Experimental studies were done on existing jointed strengthened by CFRP for gravity load with no shear reinforcement within the joint core to improve the performance of such deficient joints by Parvin et al. [23]. Both design of CFRP, RC2U1 and RC3U3, significantly improved the joints performance and increased load capacity, displacement, dissipated energy, and stiffness as compared to control joints. However, the RC3U3 form is better than the RC2U1 sample because of higher number of CFRP applied.

Furthermore, FRP-strengthened beam-column joints have been studied experimentally [24-32]. However, limited models of crack propagation have been developed for FRP-strengthened beam-column joint under dynamic loading. Furthermore, a numerical model is known as a cost effective technique in comparison with experimental tests to predict the crack propagation and structural behavior of joint strengthened with CFRP. The proposed model is prepared to reduce cost of experimental test for CFRP-strengthened joints under dynamic load.

In studies that have previously been mentioned, experimental tests were done to calculate the moment capacity, shear capacity, effect of ply angle type. In these studies more, attention is given to configuration of FRP-strengthened joint behaviour than the location of cracks in joint. The effect of the FRP composites on the dynamic crack growth and strut zone has not been investigated yet in the joint strengthened with the FRP. In this paper, a numerical model is developed to use the fracture mechanics modelling for studying crack propagation in the FRP-strengthened joints under dynamic loads.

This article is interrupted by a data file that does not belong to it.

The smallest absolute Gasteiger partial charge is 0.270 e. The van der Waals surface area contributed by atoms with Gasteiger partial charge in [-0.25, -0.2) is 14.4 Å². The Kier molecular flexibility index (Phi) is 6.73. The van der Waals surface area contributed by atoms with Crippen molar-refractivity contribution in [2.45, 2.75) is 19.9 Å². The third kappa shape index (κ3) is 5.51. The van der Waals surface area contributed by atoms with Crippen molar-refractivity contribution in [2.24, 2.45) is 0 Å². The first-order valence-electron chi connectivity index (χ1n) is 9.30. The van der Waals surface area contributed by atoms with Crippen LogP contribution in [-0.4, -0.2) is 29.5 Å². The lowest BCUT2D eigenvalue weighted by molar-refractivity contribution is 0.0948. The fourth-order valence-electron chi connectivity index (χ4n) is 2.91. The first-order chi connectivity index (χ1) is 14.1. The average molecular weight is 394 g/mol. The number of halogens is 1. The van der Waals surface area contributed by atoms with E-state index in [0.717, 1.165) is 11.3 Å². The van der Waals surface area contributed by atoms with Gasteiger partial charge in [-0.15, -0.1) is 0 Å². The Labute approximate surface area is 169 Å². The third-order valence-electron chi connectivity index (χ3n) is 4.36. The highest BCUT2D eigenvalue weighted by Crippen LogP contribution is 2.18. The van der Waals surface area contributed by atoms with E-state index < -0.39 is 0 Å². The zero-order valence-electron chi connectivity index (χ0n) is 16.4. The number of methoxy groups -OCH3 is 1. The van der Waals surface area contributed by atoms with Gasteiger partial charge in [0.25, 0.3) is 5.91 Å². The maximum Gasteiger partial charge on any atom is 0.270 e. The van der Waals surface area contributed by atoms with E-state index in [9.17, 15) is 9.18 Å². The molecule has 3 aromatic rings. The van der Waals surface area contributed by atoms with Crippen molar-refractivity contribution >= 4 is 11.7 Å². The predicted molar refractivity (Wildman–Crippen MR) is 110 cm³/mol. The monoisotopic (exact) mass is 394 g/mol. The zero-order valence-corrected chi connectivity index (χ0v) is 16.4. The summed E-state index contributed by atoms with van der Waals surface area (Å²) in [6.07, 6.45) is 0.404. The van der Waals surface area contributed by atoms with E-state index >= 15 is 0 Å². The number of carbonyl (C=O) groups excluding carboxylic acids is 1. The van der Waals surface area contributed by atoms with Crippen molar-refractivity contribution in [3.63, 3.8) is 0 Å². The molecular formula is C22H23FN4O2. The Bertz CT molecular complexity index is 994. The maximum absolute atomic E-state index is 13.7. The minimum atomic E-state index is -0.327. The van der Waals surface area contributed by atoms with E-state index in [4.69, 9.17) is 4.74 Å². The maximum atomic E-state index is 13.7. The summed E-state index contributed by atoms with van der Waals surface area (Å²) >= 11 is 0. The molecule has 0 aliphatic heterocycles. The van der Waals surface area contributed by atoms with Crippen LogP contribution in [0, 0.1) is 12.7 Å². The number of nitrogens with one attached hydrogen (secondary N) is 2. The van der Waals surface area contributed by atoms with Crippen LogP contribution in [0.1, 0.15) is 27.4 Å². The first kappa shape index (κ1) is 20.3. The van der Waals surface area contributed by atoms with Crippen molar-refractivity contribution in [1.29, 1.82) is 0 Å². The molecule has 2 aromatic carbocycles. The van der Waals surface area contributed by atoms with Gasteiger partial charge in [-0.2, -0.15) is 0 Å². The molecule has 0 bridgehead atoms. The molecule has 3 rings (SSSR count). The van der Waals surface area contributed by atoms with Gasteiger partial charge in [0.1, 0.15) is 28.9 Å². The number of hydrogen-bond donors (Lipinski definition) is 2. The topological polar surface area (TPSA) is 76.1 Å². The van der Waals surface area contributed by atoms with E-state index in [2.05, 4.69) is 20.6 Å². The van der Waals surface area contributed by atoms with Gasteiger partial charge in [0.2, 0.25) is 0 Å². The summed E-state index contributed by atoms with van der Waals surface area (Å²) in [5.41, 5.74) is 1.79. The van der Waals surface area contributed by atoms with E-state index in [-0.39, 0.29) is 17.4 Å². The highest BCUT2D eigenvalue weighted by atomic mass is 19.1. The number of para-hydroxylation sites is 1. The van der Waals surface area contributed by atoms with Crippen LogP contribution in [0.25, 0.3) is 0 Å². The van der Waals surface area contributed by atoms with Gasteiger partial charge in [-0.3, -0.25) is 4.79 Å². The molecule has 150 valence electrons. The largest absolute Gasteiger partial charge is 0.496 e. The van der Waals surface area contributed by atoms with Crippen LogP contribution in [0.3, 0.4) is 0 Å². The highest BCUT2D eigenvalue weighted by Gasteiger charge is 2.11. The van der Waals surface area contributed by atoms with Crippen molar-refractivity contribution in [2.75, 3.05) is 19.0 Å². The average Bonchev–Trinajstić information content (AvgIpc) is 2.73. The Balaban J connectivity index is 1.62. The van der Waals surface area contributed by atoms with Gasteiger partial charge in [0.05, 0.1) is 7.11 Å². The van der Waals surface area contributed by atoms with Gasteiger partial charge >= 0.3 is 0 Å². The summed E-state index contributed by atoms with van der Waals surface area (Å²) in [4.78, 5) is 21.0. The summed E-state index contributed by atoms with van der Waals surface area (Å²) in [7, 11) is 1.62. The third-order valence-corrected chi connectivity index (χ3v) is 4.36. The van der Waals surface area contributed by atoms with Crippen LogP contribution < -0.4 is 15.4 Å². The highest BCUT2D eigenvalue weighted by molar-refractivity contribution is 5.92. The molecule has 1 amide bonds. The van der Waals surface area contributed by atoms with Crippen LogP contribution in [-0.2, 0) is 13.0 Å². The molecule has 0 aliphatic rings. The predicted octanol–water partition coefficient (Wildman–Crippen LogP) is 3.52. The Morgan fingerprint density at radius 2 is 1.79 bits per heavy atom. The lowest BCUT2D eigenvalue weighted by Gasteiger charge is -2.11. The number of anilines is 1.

2. Methodology and material

A brief description of the finite element model is presented. A three-dimensional model is developed to predict the crack propagation under cyclic loading. The finite element model is implemented in ABAQUS software. In this study, the dynamic fracture analysis, which has been implemented by Du et al. [33], using the finite element method, is used to model the crack propagation in the concrete material.

Since shear load is transferred through the concrete compression strut zone, it is, therefore, important to apply an accurate model for this zone (see Fig. 1). To model strut zone, the constitutive model presented by Mitra and Lowes [34] is used and is expressed as follows:

(1)
σ c n = f c s t r u t w s t r u t   c o s α s t r u t   w ,
(2)
σ c t = f c _ s t r u t w s t r u t   s i n   α s t r u t   h ,

where σcn, σct, fc_strut, wstrut and αstrut are normal and shear stress of concrete in the panel component, strut stress, width of the strut and angle of inclination of the strut with the horizontal, respectively. The w and h are width and height of the joint, respectively (Fig. 1).

Fig. 1. Strut model

Strut model

A composite model is required to simulate plane stress joint strengthened on the face of the strut zone. The equilibrium of stress on an element (Fig. 2) is defined by:

(3)
σ x = σ c n + ρ F R P x σ F R P ( x ) ,
(4)
σ y = σ c t + ρ F R P y σ F R P ( y ) ,

where σx, σy, ρFRPx and ρFRPy are the normal and shear stresses in the global coordinate system, FRP reinforcement ratios in the global x and y directions, respectively. σFRP(x) and σFRP(y) stresses in the x and y-FRP reinforcement, respectively.